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1973 Track and Field Team (2005)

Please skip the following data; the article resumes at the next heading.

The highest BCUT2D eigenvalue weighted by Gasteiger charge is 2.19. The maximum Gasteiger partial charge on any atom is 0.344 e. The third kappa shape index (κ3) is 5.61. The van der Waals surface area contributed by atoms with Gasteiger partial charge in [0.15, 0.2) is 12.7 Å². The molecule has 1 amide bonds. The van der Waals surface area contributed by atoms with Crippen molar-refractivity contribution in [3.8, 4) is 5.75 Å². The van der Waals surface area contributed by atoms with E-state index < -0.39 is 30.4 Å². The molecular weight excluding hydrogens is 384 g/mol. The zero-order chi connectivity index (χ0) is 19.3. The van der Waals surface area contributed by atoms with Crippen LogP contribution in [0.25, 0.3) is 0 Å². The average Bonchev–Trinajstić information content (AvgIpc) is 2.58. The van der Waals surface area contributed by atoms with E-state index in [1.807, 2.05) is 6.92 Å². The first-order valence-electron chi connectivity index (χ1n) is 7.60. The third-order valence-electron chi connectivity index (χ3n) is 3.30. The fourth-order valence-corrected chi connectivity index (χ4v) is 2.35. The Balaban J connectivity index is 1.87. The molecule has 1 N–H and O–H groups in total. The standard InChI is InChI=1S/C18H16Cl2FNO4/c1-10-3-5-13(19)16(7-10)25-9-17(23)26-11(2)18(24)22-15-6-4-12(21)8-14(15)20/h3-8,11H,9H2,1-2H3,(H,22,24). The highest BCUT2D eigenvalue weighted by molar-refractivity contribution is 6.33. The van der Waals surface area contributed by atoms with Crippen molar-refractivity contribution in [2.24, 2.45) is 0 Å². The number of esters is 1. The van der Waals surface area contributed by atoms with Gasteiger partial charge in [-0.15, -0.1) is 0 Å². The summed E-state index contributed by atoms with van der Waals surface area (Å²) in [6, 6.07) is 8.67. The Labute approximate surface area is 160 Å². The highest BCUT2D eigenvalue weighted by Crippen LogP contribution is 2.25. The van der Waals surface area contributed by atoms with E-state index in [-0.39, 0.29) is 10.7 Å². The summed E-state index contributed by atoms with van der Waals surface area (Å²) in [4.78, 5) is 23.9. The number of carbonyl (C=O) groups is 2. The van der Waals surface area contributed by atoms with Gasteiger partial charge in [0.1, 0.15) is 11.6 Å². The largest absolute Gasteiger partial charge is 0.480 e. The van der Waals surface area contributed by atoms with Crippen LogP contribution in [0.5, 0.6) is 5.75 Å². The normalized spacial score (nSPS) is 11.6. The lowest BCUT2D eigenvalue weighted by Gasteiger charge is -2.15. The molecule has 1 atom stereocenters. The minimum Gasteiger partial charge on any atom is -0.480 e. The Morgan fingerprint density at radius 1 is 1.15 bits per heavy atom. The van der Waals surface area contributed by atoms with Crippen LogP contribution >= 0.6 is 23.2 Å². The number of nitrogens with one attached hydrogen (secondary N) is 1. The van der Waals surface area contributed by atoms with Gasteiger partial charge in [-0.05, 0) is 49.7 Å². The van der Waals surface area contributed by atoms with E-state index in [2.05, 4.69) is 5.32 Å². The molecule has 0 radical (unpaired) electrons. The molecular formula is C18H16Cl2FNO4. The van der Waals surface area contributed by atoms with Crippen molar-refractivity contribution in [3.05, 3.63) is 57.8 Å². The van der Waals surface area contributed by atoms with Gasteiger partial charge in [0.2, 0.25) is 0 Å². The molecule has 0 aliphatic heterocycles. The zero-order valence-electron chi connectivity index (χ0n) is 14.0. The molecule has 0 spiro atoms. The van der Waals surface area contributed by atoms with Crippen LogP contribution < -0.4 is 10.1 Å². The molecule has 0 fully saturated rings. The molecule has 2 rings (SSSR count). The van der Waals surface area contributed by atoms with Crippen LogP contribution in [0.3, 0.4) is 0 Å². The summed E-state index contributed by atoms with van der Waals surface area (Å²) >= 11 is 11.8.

On the heels of three straight, undefeated seasons capped by three straight Catholic League championships, the returning Rambler trackmen knew that the demands of precedent were high and called for an inspired response. Coach Frank Amato (Hall of Fame, 1990) and his assistants, Art Morelli, and Bob Bueter (Hall of Fame, 2005) had built a dynasty on Laramie Avenue, and dynasties dictate terms all too familiar to those who follow after: Preserve the record. Protect the legacy. Take care of the name on the uniform. Thus in midwinter came the incessant pounding of feet in the hallways, the gym balcony, and the cold, icy parking lot. Thus came the endless repetitions and the grueling time trials at McGaw Hall. Thus came the pain of preparation. A talented stable of distance and middle-distance runners joined a solid relay and field event corps to lead Loyola's assault on the record books. Senior co-captain Doug Smith (Hall of Fame, 1985)—the class of the Catholic League—fronted a deep pool of half-milers, milers, and two milers that included seniors Kevin Barr, Kevin Sullivan, Tom Victorine, and Bob O'Brien, juniors Jack Reiser, and freshman Barry Sullivan. The sprint relays were anchored by seniors Greg Fahrenbach, Hugh Benson, and John McMurray, juniors Joe Bonivel and Ron Herte, and sophomore Mark Fahrenbach. Leading the field events specialists were senior co-captain Sean O'Connor (pole vault) and Steve Semkowicz (shot put), who were joined by fellow seniors Knute Ruggaard (long jump) and juniors Sherman Reynolds (pole vault) and Bob Priske (pole vault). It was a team of good balance and depth, with star power to boot, as was evident in four new records in 1973: Smith in the mile run (4:23.5), Semkowicz in the shot put (51' 4.5"), Ruggaard in the long jump (21' 9.5"), and O'Connor in the pole vault (12' 2"). With a winter of intense training in the bank, the Ramblers faced their first real test of the season when they headed to the Catholic League Indoor Relays at the University of Chicago fieldhouse. Uncertainty quickly gave way to confidence as Loyola rolled to a 38-point victory over second-place Gordon Tech, taking seven firsts and three seconds on the day. Thereafter, the Ramblers galloped through their outdoor dual-meet slate with studied ease, going 12-0 to push the streak to an even 50 wins without a loss. Two major invitationals —the Euclid (Ohio) Relays, in which the Ramblers finished a strong second, and the annual Brother Rice Relays, which Loyola won impressively — provided the final tune-ups to the approaching showdown at the league meet. On May 20th, Loyola's 1973 team sealed its place in Rambler track and field history with a convincing victory in the Chicago Catholic League championship meet. The eighteen-point margin of victory over the nearest rival, meet host St. Laurence, closed in triumphant fashion a remarkable four-year run over Catholic League competition. The day belonged to Loyola, and particularly to the extraordinary Doug Smith, whose brilliance in the clutch cannot be overstated. In a command performance unseen before or since in the Catholic League, Smith completed the distance runner's version of the triple crown when he won the half-mile (1:59.6), the mile (4:23.5), and the two-mile (10:04) in a single day. He did so in spectacular fashion, setting a new school record in the mile run after winning a thrilling half-mile in a dead heat over teammate Kevin Barr (1:59.6). Loyola's only other individual title went to Sean O'Connor in the pole vault (11' 6"), but an impressive six second-places would help Loyola rule the day. Joining Barr on the runner-up podium were Steve Semkowicz in the shot put (50' 8.75"), Jack Reiser in the two-mile (10:08.8), Sherm Reynolds in the pole vault (11' 0") and Loyola's two relay teams — Greg Fahrenbach, Ron Herte, Joe Bonivel, and Mark Fahrenbach in the 880-yard relay, and Hugh Benson, John McMurray, Herte, and Barr in the mile relay. Knute Ruggaard took a third in the long jump (20' 5.25") as did Bob Priske in the pole vault (10' 6"). Rounding out the scoring with all-important points were Barr with a fourth in the mile (4:34) and five fifth places — Tom Victorine in the mile (4:35.3), Bonivel in the 220-yard dash (23.2), Barry Sullivan in the half-mile (2:01.9), and Bob O'Brien in the two-mile (10:22). Triple points in the half-mile, mile, and two-mile as well as in the pole vault proved too much for the rest of the league, as did the spectacular solo-triple of one Doug Smith. With tremendous pride, coaches Amato, Morelli, and Bueter accepted the 1973 championship trophy. His fellow league coaches honored Frank Amato with the Lawless Award for Coach of the Year, and did the same to Doug Smith with the Lawless Award for Athlete of the Year. The 1973 Track and Field team had done it — it had accomplished the mission, preserved the dynasty, and cemented its place among the elite in Loyola track and field history.

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